Friday, October 15, 2010

Coping with a Dysfunctional Family

Everyone’s family is at least a bit dysfunctional. Most folks have a relative or two that can make family gatherings a bit unbearable – to say the least. But what about the family that is at each other’s throats what seems like all the time?

According to Wikipedia, the dysfunctional family dynamic is one where members suffer from “conflict, misbehavior, and often abuse”. Is this starting to sound familiar yet? In these situations, there is often little compromise, no communication, and typically no interaction between family members. It is from this environment that estrangement is born. Because of the difficulties they faced when they were together, brothers and sisters, fathers and sons, mothers and daughters (or any combination of those three) may part ways and not speak for months, years, or worse yet – for the rest of their lives.

You’ve had enough. You don’t want to be that family. You want to strengthen the bond while you still have a chance. Well, it’s not entirely impossible to turn your situation around. However, it will take an open mind and heart from all parties involved. Relationships can never thrive if they’re built on a one-way street. One person can’t want to change for the better and make it work alone. It takes teamwork to succeed.

If you can get everyone on the same page, here are some tips you can follow (summarized from

  • “Set a new course”. Start internally by imagining your idea of a better life then gradually work your way up to trying new things.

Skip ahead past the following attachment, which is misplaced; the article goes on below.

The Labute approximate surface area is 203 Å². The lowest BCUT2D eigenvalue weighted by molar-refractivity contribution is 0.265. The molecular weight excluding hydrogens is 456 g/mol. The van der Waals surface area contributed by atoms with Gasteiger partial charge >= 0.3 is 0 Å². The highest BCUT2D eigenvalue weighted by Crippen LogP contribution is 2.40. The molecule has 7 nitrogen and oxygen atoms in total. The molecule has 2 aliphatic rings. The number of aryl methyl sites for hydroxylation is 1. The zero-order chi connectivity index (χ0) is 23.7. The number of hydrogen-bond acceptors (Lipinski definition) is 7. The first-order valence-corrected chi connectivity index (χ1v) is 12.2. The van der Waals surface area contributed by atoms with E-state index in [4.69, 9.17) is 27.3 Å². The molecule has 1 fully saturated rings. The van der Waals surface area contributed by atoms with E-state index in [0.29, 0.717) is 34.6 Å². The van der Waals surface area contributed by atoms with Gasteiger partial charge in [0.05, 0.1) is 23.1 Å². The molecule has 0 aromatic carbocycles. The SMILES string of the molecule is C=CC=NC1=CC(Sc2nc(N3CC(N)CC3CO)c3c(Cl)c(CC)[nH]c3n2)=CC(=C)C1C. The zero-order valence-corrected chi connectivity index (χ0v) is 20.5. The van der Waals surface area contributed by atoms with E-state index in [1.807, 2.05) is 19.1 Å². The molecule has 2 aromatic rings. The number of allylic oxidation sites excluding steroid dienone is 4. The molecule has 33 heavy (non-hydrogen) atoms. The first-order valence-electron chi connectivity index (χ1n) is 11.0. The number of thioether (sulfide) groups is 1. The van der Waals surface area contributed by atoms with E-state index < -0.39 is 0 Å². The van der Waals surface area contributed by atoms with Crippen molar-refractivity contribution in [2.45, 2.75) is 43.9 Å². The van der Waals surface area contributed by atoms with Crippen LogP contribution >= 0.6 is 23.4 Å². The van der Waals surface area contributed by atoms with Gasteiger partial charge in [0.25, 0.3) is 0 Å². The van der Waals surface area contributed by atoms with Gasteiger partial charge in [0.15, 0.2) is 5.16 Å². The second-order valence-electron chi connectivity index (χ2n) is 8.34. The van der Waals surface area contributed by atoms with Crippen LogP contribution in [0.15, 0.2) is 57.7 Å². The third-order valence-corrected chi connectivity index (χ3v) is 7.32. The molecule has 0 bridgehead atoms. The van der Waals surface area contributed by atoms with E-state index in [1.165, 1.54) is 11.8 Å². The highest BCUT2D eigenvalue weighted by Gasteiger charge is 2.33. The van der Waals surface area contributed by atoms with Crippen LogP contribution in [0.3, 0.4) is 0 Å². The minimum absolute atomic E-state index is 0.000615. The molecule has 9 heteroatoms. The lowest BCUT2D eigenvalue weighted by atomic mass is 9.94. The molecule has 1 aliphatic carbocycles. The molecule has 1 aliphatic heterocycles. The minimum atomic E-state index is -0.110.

• Give yourself the benefit of the doubt and trust your intuition.
  • Give others the benefit of the doubt and look for the “silver lining” in every circumstance.
  • “Take a step back” and try to notice your bad habits.
  • Watch your words. Don’t lie but consider how your words will affect others before you say them.
  • “Don’t keep score”. Don’t tally your faults or the faults of others. Learn to move on and put those things behind you.
  • Don’t play the victim or the villain. Neither “guilt, blame, nor shame” should have any place in your relationship.
  • “Treat yourself well”. This is probably the most common sense tip, but it’s the one that most people overlook while trying to rebuild relationships. Don’t neglect your needs for the needs of anyone else.
  • “Get outside help”. If you could do it alone, you wouldn’t be sitting where you are right now reading this blog post. A fresh set of eyes and ears can help you see both sides of the coin.
  • Don’t be afraid to “move on” if things aren’t working out. This may be either a temporary or long-term move, but to find your peace, you must be able to leave if/when you need to.

If you follow the tips above, you should not only be able to repair your relationship (if the other party is willing to try), but you’ll also have a more clear perspective on your life and path to happiness. Remember, no advice is perfect or foolproof, so proceed with caution.

Best wishes,


  1. You do offer some really good tips. For me forgiveness, setting healthy boundaries and whether or not the other person is willing to live by those boundaries are also key steps in deciding whether I want to renew my relationship with the other person, especially family members. With my dad, I was able to eventually forgive him and set the healthy boundaries but he was not willing to stay within those boundaries so the relationship was not renewed.

  2. Hi, Patricia:

    Thanks for your comment!

    The tips came from I just condensed everything a bit. I agree - setting boundaries is definitely very important. I also think it's very admirable that you tried to mend your relationship with your father. Everyone deserves another chance to make things right (after the victim has healed, of course).